TAMPA — Bliss Littler said Tyler Johnson is one of the most fun players in the world to watch.
Every time Littler sees the Lightning center on TV, he smiles. He also often gets teased.
You see, Littler was the coach who cut Johnson from the USHL Tri-City Storm back in the 2007-08 season; the year before, he also admits, he cut Ben Bishop, now the Lightning's starting goalie. Now Johnson, 24, is one of the NHL's leading scorers, centering arguably the game's hottest line.
"That one we got wrong," says Littler, now coach of the NAHL Wenatchee Wild. "Coaches make mistakes. I tell kids every year at camp, 'Don't let any coach wreck your dream.' "
Johnson certainly didn't. He's having an All-Star caliber season. With 17 goals, and team bests of 28 assists and 45 points, you could argue Johnson has been more valuable than captain Steven Stamkos. But when the All-Star rosters are announced tonight, don't be surprised if Johnson is left off. He has been overlooked at every turn in his career, why should this be any different? Johnson, at 5 feet 9, 183 pounds, was cut in the USHL and went undrafted after a spectacular career with his hometown Spokane Chiefs junior team. He attended camps with the Wild (twice) and Coyotes without a job.
But Johnson has flourished since signing with the Lightning in March 2011. A winner at every level, he went from AHL MVP to Calder Trophy finalist last season. This season, Johnson entered Friday third in the NHL in points (45), ahead of Sidney Crosby, Alex Ovechkin, and even Stamkos.
While Johnson might be deserving of an All-Star spot, the game is often a popularity contest, and he's still not — yet — a big name.
"It would be a tremendous honor," Johnson said. "But, at the same time, it's just an All-Star Game. There's a lot more things I want to do here."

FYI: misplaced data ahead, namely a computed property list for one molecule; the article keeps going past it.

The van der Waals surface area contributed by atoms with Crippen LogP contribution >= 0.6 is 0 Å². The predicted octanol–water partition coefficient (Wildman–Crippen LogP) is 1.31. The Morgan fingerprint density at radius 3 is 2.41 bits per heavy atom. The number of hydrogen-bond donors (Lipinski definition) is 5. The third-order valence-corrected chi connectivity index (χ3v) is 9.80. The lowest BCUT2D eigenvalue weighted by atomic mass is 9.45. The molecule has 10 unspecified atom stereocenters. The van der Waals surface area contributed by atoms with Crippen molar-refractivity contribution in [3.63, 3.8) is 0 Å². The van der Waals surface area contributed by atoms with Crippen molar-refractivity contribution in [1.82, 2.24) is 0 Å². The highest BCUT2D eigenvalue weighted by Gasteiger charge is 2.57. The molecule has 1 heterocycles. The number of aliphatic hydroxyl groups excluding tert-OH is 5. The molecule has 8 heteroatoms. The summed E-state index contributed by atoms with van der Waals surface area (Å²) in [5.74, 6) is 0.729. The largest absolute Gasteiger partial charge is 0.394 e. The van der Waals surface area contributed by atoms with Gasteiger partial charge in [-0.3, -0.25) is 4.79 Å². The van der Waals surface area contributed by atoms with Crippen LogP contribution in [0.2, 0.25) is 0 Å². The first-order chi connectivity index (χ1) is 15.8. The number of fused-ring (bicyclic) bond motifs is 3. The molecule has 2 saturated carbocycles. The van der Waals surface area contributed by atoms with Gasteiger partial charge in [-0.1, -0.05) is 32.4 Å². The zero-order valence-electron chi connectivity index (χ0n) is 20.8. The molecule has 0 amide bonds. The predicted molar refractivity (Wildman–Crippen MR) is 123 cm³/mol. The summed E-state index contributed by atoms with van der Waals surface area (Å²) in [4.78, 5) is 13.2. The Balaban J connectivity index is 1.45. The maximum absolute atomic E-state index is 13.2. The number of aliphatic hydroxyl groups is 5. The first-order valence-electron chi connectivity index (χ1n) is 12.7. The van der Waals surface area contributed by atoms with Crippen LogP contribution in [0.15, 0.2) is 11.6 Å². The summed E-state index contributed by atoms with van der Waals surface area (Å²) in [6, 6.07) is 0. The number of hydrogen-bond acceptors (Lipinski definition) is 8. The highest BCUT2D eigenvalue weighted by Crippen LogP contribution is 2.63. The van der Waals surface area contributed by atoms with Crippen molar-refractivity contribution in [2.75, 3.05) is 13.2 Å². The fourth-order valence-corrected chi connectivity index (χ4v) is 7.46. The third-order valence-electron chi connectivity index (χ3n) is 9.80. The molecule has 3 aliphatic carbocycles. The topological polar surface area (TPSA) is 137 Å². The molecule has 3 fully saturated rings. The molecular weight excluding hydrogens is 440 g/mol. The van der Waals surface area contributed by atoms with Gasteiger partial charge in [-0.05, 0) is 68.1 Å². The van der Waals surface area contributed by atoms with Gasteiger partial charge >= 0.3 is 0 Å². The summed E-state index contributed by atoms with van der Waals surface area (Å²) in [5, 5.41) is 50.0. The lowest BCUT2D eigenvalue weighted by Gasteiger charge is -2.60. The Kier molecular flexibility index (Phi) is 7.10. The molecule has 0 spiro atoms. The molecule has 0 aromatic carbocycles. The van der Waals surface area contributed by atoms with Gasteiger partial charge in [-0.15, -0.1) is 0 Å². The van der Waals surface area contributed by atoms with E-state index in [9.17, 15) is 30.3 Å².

Johnson's peers certainly have taken notice.
"He's been unbelievable," Sabres center Tyler Ennis said. "He's not the biggest guy, but he seems to be the hardest working guy. He's fun to watch."
"I know Johnson is going to be a superstar in this league," Senators goalie Robin Lehner told the Ottawa Sun.
Littler said Johnson came into their camp having just recovered from mononucleosis, and they based their evaluations off his performance there instead of his history. "We didn't do our homework," Littler said.
Neither did other teams.
"A lot of college coaches, to this day, when we're sitting around and Tampa pops on, they usually wisecrack, 'What USHL team did that kid play for?' " Littler said. "There had to be 50 Division I colleges at that camp watching. And I always say, 'Nobody else took him at the time.' "
Johnson went in the 11th round of the WHL draft, having watched his friends — with less impressive careers — go much higher. But landing with his hometown Spokane Chiefs might have been the best thing that happened to him.
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Chiefs coach Bill Peters, now coach of the Carolina Hurricanes, first noticed him during a summer pickup game.
"Jonny was out there, and he was as good as some of our guys at the time," Peters said.
Johnson played a "shutdown" role for the Chiefs, facing opposing teams' top line, a key cog on the penalty kill. The Chiefs won the Memorial Cup, with Johnson — a rookie — named MVP.